Despite recognition of some of the underlying risks predisposing patients to TA-GVHD, rare cases of TA-GVHD continue to be reported, simply based on the chance that a random blood donor will share enough similarity in HLA type that the recipient will fail to recognize the donor lymphocytes as foreign (thus allowing them to proliferate and attack the host).14  The risk of such an event increases in populations where there is less HLA diversity, such as occurs in Japan.15  This understanding has led to more stringent guidelines for irradiation of cellular blood product in Japan than have generally been adopted elsewhere in the world. Interestingly, only 31.3% of respondents in our survey indicated that they irradiated when the recipient and donor pair came from a genetically homogeneous population. Cases of TA-GVHD have been reported in patients who were not initially considered to be at risk of TA-GVHD; however, in retrospect the underlying condition predisposing the patient to developing TA-GVHD was not identified prior to the patient's receiving cellular blood product. In order to mitigate this risk, some have advocated for universal irradiation of cellular products.16  In our study we found that 2.6% of organizations currently universally irradiate cellular products, theoretically reducing the risk of TA-GVHD to near zero.

Notwithstanding careful selection of questions aimed at elucidation of current practices for irradiation of cellular blood product, there were several limitations to this study. Although a laboratory director was required to sign off on this survey, the survey was not designed to determine the specific role or the level of training of the respondents. Thus, it is difficult to be certain to what extent the answers may reflect a misunderstanding regarding a particular institution's irradiation practices. To the extent that this is the case, respondents' lack of familiarity with their own institutions' indications for irradiation of cellular blood products cannot be excluded as contributors to the unexpectedly low rates of irradiation for conditions or circumstances widely thought to put patients at risk for developing TA-GVHD. Importantly, there are differences in the 2 irradiation practice surveys performed approximately 25 years apart. For instance, the 1989 AABB survey allowed response in an N/A category, a choice that was not included in the CAP supplemental survey. In order to compare the 2 studies, the percentages of respondents who answered yes or no had to be recalculated with the N/A responses omitted. Those who were unsure of their irradiation practices or misunderstood the question could choose N/A, whereas in the 2014 survey they were forced to choose yes or no for most queries. Slight differences in the wording of questions or grouping of diagnostic categories may also make it challenging to directly compare the 2 surveys. The 1989 AABB survey divided irradiation for relatives into all family members, first-degree blood relatives, and non–blood relatives, whereas our study simply used the term blood relatives. This could conceivably skew the comparison between practices then and now. In our survey, we included partially matched products (platelets) along with HLA-matched products, possibly capturing more of those who irradiated platelets when compared with 1989. In the most recent survey, we specified irradiation for acute leukemia and non-Hodgkin lymphoma (“and other hematologic malignancies”); in 1989 these conditions were grouped with the more general diagnoses of leukemia and non-Hodgkin lymphoma. This difference in wording could possibly reveal more organizations that irradiated for leukemias in general in 1989 when compared with “acute leukemia” in 2014. The opposite is true for non-Hodgkin lymphoma with the addition of “other hematologic malignancies” to this answer choice in 2014, which could potentially have swayed more respondents to choose yes for this category than would have been inclined to do so in 1989.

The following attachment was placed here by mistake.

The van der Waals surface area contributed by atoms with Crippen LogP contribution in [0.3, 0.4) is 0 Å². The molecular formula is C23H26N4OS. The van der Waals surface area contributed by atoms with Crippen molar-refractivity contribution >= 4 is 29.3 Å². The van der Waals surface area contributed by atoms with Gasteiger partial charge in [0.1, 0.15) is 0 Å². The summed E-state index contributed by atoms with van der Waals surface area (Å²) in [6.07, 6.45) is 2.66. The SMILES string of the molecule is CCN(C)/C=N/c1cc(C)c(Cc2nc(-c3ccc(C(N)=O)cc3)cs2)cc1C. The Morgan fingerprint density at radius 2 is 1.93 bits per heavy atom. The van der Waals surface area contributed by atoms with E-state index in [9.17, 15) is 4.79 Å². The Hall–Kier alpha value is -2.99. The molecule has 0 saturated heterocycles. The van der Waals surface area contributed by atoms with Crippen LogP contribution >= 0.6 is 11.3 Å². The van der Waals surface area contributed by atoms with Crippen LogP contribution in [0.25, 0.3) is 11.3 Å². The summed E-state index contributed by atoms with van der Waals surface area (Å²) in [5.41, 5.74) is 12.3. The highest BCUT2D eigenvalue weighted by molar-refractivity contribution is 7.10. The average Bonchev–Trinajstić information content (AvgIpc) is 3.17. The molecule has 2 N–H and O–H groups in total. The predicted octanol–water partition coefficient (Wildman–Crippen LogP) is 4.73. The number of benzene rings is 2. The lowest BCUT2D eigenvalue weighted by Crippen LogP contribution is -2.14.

The United States does not provide national guidelines on the use of irradiated blood components. Although certain North American organizations, such as the AABB, the CAP, and the Foundation for the Accreditation of Cellular Therapy, provide suggestions, in the absence of countrywide standards indications for irradiation are left up to individual institutions to decide. Comparing responses collected in 1989 and 2014 with one another and then contrasting the responses with the 2011 BCSH Blood Transfusion Task Force guidelines, a mixed picture emerges. Although some strides have been made, a surprising number of organizations do not currently irradiate cellular blood product for groups considered to be at risk for the development of TA-GVHD. Unexpectedly, for some at-risk groups fewer organizations required irradiation in 2014 when compared with 1989. There was a slight decrease in irradiation for a few groups who were not considered at risk, whereas the percentage of those irradiating blood product for solid organ tumors (a group also not considered to be at risk) nearly doubled. Meanwhile, a small cohort of organizations in the United States have adopted universal irradiation practices. Intriguingly, despite the high fatality rate associated with the development of TA-GVHD and findings that would appear to reflect that irradiation of cellular blood products is less than uniform for at-risk populations, there are relatively few recent reports of deaths attributed to TA-GVHD in the United States.8  One possible explanation for this apparent contradiction is hinted at in a recent systematic review of TA-GVHD that suggested that HLA homozygosity may be more important in relationship to the development of TA-GVHD than other previously identified risks.5 

Following publication of the results of the 1989 AABB survey, irradiation practices in the United States were described as being “markedly heterogeneous.” 16 Since that time, our findings suggest that cellular blood product irradiation practices remain widely disparate across institutions. As understanding of the populations at risk for TA-GVHD evolves, new recommendations aimed at targeting the most vulnerable patients may be in order.

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Competing Interests

The authors have no relevant financial interest in the products or companies described in this article.